Only a small percentage of students with special learning needs attend college, but parents have the opportunity, from the moment their child is born, to insure that their child is one of the successful college graduates.

Successful students have strong personal qualities that help them learn independence. The way you mentor your child all through his or her life develops these personal qualities.

The most important step parents can take is to mentor their child to believe they will be successful. Help your child to believe in his or her intelligence and talents and to know in his heart that he can meet the challenge of obtaining a college education.

Parents can help their children by encouraging independence skills. Independence comes from developing skills such as self-awareness and self-acceptance— independent people realize they have strengths and weaknesses; they emphasize their strong talents and abilities, and minimize their less developed skills.

Kids who develop strong emotional coping strategies become more independent. They learn how to monitor their internal reactions, and reduce stress so they can keep on track. And they know how to develop positive support systems. They seek out people who help them achieve their goals rather than people who send them negative messages about their chances of success.

Independent kids are proactive. They believe in their ability to achieve, they look for opportunities to grow, and they take substantial steps to make their goals and dreams come to life.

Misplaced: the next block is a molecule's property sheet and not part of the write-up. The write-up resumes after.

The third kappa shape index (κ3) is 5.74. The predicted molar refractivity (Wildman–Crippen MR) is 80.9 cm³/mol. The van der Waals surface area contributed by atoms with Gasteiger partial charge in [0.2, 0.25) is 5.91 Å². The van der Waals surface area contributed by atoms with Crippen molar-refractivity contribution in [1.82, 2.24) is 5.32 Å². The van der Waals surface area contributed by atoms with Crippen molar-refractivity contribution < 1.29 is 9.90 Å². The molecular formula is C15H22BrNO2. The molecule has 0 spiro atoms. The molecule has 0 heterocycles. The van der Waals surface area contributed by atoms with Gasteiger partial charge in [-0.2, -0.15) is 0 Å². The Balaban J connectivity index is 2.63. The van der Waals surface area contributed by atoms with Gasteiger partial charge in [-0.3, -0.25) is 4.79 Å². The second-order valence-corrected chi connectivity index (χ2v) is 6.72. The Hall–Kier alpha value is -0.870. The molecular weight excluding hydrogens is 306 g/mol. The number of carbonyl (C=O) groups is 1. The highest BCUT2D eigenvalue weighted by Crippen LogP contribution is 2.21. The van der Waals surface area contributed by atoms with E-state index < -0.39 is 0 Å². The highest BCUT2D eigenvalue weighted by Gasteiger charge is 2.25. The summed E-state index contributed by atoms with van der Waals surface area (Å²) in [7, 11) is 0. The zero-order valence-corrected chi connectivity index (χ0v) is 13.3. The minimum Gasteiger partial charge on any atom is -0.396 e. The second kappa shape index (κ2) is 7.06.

Kids who succeed in college have learned how to set realistic, achievable goals. They know how to set long-term goals and to break these long-term goals into bite-size pieces that represent action steps they can take to achieve their goal.

They stick with it; they are persistent. Successful people see their setbacks or failures as temporary. When they encounter setbacks, they make adjustments if necessary, but they do not stop believing in their goals.

If your child has lost touch with his or her strength and conviction, please visit my Getting Started page to take the next step in helping him believe in himself again.

I look forward to helping your child develop the skills he’ll use all of his life to achieve his goals and live up to his own wildest expectations.

Visit the Getting Started page of my website to take the next step. http://millereducationalexcellence.com/educational-therapy-programs